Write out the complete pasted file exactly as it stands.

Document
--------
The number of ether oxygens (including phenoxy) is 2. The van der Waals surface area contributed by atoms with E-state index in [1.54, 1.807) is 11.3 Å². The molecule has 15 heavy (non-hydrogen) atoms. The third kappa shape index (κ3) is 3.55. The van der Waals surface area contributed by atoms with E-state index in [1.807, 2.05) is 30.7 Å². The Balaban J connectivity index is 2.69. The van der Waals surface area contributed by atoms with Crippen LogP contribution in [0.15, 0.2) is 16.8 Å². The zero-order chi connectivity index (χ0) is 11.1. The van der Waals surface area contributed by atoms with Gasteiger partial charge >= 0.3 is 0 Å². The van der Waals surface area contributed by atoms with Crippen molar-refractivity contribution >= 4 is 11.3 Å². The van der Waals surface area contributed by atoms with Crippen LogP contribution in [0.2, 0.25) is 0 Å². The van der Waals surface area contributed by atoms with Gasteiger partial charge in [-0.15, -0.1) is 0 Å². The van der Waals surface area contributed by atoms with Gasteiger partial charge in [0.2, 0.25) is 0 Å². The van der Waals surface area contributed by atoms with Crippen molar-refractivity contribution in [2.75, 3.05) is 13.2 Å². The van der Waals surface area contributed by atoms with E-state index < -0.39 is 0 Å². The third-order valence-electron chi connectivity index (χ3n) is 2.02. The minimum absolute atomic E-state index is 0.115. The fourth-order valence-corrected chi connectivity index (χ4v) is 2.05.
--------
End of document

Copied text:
The number of ether oxygens (including phenoxy) is 2. The van der Waals surface area contributed by atoms with E-state index in [1.54, 1.807) is 11.3 Å². The molecule has 15 heavy (non-hydrogen) atoms. The third kappa shape index (κ3) is 3.55. The van der Waals surface area contributed by atoms with E-state index in [1.807, 2.05) is 30.7 Å². The Balaban J connectivity index is 2.69. The van der Waals surface area contributed by atoms with Crippen LogP contribution in [0.15, 0.2) is 16.8 Å². The zero-order chi connectivity index (χ0) is 11.1. The van der Waals surface area contributed by atoms with Gasteiger partial charge >= 0.3 is 0 Å². The van der Waals surface area contributed by atoms with Crippen molar-refractivity contribution >= 4 is 11.3 Å². The van der Waals surface area contributed by atoms with Crippen LogP contribution in [0.2, 0.25) is 0 Å². The van der Waals surface area contributed by atoms with Gasteiger partial charge in [-0.15, -0.1) is 0 Å². The van der Waals surface area contributed by atoms with Gasteiger partial charge in [0.2, 0.25) is 0 Å². The van der Waals surface area contributed by atoms with Crippen molar-refractivity contribution in [2.75, 3.05) is 13.2 Å². The van der Waals surface area contributed by atoms with E-state index < -0.39 is 0 Å². The third-order valence-electron chi connectivity index (χ3n) is 2.02. The minimum absolute atomic E-state index is 0.115. The fourth-order valence-corrected chi connectivity index (χ4v) is 2.05.